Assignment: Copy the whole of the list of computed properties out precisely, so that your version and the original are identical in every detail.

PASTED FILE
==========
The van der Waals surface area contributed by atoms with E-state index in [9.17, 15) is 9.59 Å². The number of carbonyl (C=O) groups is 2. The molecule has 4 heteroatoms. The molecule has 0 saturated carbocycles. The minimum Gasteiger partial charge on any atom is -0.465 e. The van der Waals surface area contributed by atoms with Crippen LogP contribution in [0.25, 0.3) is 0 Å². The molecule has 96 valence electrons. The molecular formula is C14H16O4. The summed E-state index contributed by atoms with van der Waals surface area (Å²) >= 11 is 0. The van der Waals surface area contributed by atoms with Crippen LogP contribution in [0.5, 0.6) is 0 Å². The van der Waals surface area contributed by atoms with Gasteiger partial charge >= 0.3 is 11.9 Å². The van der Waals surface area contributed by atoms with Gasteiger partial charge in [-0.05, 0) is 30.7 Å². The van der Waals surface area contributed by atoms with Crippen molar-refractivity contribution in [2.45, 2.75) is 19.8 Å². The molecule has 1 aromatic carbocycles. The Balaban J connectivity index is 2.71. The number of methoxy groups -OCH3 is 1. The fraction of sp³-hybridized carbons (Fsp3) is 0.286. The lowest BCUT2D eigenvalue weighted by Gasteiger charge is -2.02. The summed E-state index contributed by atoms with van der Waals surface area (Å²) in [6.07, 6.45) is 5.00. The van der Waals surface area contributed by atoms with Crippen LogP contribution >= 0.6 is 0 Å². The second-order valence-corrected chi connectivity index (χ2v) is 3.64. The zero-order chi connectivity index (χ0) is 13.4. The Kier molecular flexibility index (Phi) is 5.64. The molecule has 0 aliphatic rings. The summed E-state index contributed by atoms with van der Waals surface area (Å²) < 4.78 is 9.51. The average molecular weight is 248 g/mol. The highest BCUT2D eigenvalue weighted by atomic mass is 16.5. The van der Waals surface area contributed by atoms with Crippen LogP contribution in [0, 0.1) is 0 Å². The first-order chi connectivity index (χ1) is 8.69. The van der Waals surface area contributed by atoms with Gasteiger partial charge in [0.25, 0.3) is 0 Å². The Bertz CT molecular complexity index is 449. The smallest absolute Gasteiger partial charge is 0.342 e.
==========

The van der Waals surface area contributed by atoms with E-state index in [9.17, 15) is 9.59 Å². The number of carbonyl (C=O) groups is 2. The molecule has 4 heteroatoms. The molecule has 0 saturated carbocycles. The minimum Gasteiger partial charge on any atom is -0.465 e. The van der Waals surface area contributed by atoms with Crippen LogP contribution in [0.25, 0.3) is 0 Å². The molecule has 96 valence electrons. The molecular formula is C14H16O4. The summed E-state index contributed by atoms with van der Waals surface area (Å²) >= 11 is 0. The van der Waals surface area contributed by atoms with Crippen LogP contribution in [0.5, 0.6) is 0 Å². The van der Waals surface area contributed by atoms with Gasteiger partial charge >= 0.3 is 11.9 Å². The van der Waals surface area contributed by atoms with Gasteiger partial charge in [-0.05, 0) is 30.7 Å². The van der Waals surface area contributed by atoms with Crippen molar-refractivity contribution in [2.45, 2.75) is 19.8 Å². The molecule has 1 aromatic carbocycles. The Balaban J connectivity index is 2.71. The number of methoxy groups -OCH3 is 1. The fraction of sp³-hybridized carbons (Fsp3) is 0.286. The lowest BCUT2D eigenvalue weighted by Gasteiger charge is -2.02. The summed E-state index contributed by atoms with van der Waals surface area (Å²) in [6.07, 6.45) is 5.00. The van der Waals surface area contributed by atoms with Crippen LogP contribution >= 0.6 is 0 Å². The second-order valence-corrected chi connectivity index (χ2v) is 3.64. The zero-order chi connectivity index (χ0) is 13.4. The Kier molecular flexibility index (Phi) is 5.64. The molecule has 0 aliphatic rings. The summed E-state index contributed by atoms with van der Waals surface area (Å²) < 4.78 is 9.51. The average molecular weight is 248 g/mol. The highest BCUT2D eigenvalue weighted by atomic mass is 16.5. The van der Waals surface area contributed by atoms with Crippen LogP contribution in [0, 0.1) is 0 Å². The first-order chi connectivity index (χ1) is 8.69. The van der Waals surface area contributed by atoms with Gasteiger partial charge in [0.25, 0.3) is 0 Å². The Bertz CT molecular complexity index is 449. The smallest absolute Gasteiger partial charge is 0.342 e.